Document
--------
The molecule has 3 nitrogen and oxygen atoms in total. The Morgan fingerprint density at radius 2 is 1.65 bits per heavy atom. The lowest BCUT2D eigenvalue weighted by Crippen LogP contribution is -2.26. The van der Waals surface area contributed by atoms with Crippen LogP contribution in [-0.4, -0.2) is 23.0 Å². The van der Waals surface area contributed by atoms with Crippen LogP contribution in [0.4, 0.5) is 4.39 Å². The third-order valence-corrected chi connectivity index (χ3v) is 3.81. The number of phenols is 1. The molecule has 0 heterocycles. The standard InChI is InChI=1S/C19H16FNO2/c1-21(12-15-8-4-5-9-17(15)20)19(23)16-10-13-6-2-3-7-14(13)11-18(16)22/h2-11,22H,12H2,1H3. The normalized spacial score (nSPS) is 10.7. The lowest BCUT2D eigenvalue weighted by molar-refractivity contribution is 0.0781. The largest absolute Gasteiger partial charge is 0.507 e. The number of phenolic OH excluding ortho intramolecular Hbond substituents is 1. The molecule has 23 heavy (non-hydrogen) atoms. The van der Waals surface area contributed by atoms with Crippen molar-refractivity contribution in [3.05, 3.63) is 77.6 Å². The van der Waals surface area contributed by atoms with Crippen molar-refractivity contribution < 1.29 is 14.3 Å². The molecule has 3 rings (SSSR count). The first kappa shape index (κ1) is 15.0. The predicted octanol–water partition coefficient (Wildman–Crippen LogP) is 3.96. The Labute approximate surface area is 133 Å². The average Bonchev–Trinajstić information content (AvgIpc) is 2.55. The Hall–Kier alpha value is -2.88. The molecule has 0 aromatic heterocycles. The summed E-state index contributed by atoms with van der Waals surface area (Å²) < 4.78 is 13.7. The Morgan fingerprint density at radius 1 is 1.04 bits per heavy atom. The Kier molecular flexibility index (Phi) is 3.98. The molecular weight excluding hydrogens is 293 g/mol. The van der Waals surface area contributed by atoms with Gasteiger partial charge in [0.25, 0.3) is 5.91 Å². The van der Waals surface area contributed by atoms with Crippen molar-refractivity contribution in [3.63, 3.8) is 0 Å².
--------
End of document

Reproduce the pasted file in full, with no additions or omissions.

The molecule has 3 nitrogen and oxygen atoms in total. The Morgan fingerprint density at radius 2 is 1.65 bits per heavy atom. The lowest BCUT2D eigenvalue weighted by Crippen LogP contribution is -2.26. The van der Waals surface area contributed by atoms with Crippen LogP contribution in [-0.4, -0.2) is 23.0 Å². The van der Waals surface area contributed by atoms with Crippen LogP contribution in [0.4, 0.5) is 4.39 Å². The third-order valence-corrected chi connectivity index (χ3v) is 3.81. The number of phenols is 1. The molecule has 0 heterocycles. The standard InChI is InChI=1S/C19H16FNO2/c1-21(12-15-8-4-5-9-17(15)20)19(23)16-10-13-6-2-3-7-14(13)11-18(16)22/h2-11,22H,12H2,1H3. The normalized spacial score (nSPS) is 10.7. The lowest BCUT2D eigenvalue weighted by molar-refractivity contribution is 0.0781. The largest absolute Gasteiger partial charge is 0.507 e. The number of phenolic OH excluding ortho intramolecular Hbond substituents is 1. The molecule has 23 heavy (non-hydrogen) atoms. The van der Waals surface area contributed by atoms with Crippen molar-refractivity contribution in [3.05, 3.63) is 77.6 Å². The van der Waals surface area contributed by atoms with Crippen molar-refractivity contribution < 1.29 is 14.3 Å². The molecule has 3 rings (SSSR count). The first kappa shape index (κ1) is 15.0. The predicted octanol–water partition coefficient (Wildman–Crippen LogP) is 3.96. The Labute approximate surface area is 133 Å². The average Bonchev–Trinajstić information content (AvgIpc) is 2.55. The Hall–Kier alpha value is -2.88. The molecule has 0 aromatic heterocycles. The summed E-state index contributed by atoms with van der Waals surface area (Å²) < 4.78 is 13.7. The Morgan fingerprint density at radius 1 is 1.04 bits per heavy atom. The Kier molecular flexibility index (Phi) is 3.98. The molecular weight excluding hydrogens is 293 g/mol. The van der Waals surface area contributed by atoms with Gasteiger partial charge in [0.25, 0.3) is 5.91 Å². The van der Waals surface area contributed by atoms with Crippen molar-refractivity contribution in [3.63, 3.8) is 0 Å².